Dissecting Dodd-Frank

wall street

Since recent four-year anniversary of the passage of the Dodd-Frank Wall Street Reform Act, pundits across the public-opinion spectrum have weighed in on the seminal questions: has Dodd-Frank stabilized the financial industry? Has it brought transparency to investment transactions? And perhaps most important—has it built a viable structure for preventing another colossal crash in the future? Despite the voicing of strong pro and con positions by various observers, perhaps the most credible observation is one that a Wall Street lawyer might make: “The jury is still out.”

Short-Term Memory Problems

In a recent interview, a critical interlocutor claimed that Dodd-Frank was a “hasty, ill-conceived piece of legislation”; former Senator Chris Dodd responded with a reminder of what the crash scene was like between 2008 and 2010: $12 trillion worth of national wealth wiped out, 5 million homes foreclosed upon, the collapse of America’s two largest investment houses, the country’s largest insurance company nationalized, and millions of people forced out of work. It was against such a catastrophic background that Wall Street reform legislation was—not hastily, but urgently—crafted. The crash scene may have been cleaned up with billions of dollars of taxpayer money, but much debris is still extant.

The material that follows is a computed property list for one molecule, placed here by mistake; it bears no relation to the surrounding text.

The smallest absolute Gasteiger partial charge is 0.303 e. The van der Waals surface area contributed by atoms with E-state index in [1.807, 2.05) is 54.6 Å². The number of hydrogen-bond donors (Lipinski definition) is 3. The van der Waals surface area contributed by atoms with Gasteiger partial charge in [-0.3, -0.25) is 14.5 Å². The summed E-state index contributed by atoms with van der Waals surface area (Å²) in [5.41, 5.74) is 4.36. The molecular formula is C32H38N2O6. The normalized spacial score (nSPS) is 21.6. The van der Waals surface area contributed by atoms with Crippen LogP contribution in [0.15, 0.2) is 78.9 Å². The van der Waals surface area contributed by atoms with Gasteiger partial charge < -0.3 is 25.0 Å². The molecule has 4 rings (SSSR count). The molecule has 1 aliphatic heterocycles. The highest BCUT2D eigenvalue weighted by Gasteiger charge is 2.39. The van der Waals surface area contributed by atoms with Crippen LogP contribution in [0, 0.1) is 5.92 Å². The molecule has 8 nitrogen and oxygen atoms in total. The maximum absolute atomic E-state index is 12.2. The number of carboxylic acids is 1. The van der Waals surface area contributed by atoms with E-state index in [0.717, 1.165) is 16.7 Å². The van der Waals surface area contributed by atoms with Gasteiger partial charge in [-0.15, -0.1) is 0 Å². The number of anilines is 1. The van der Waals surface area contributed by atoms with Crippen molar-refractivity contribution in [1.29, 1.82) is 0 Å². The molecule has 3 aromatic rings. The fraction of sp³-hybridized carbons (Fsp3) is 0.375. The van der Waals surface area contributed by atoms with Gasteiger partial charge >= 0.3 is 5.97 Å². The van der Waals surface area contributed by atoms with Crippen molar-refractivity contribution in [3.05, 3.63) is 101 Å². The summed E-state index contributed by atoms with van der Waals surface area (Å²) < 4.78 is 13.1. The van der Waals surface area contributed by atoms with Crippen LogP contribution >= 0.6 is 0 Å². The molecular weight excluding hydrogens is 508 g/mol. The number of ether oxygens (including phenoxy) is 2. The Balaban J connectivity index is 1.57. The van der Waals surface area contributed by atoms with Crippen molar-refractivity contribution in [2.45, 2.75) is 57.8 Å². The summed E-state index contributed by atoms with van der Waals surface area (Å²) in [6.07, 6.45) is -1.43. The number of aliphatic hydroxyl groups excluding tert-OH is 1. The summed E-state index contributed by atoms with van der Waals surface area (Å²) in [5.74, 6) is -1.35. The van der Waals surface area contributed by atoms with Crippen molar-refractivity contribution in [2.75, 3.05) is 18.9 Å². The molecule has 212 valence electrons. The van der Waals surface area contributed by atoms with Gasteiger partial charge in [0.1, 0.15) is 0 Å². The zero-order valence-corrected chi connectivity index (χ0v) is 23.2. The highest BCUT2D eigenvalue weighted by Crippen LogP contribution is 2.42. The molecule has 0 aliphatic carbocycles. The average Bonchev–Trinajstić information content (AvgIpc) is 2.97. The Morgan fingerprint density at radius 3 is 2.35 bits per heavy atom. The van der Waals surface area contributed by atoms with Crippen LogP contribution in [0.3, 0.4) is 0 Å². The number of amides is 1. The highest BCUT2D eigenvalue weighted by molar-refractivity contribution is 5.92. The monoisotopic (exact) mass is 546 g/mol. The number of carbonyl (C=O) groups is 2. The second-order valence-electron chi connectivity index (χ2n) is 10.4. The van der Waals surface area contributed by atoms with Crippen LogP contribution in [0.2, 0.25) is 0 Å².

Oversight, Liquidity, Transparency

The immediate focus of Dodd-Frank was “crash containment.” If a bank were to approach crisis level, regulatory monitoring as well as strict limits on acceptable levels of risk would presumably isolate that bank from the rest of the sector, thereby avoiding sci-fi virus-like contagion. Along with the Volcker Rule—which prohibits deposit-account banks from engaging in speculative trading—minimum capitalization requirements were introduced to bolster the fail-safe mechanism. Market transparency became the cornerstone of the legislation, while enhanced consumer protection processes were passed to protect the everyday consumer.

But Has It Worked?

Dodd-Frank mandated 398 new rules to provide the teeth that regulators would need to enforce the act’s goals. However, to date only 208 rules (52%) have been granted “final rule” status. Capital cushions have also come under attack with a New York University report estimating that the six largest U.S. banks are about $300 billion shy of the reserves they would need to overcome another major financial crisis. “Stress Testing” critics say that it makes for interesting game theory, but nobody knows if the crash-prevention system will work unless tested under real-time circumstances. Furthermore, there is the problem of shadow banks and other significant financial institutions that “walk like a bank, talk like a bank” but, at the end of the day, have escaped minimum capital requirements altogether. Perhaps the most disconcerting statistic is this one: the six largest banks are today 37% bigger than they were in 2008.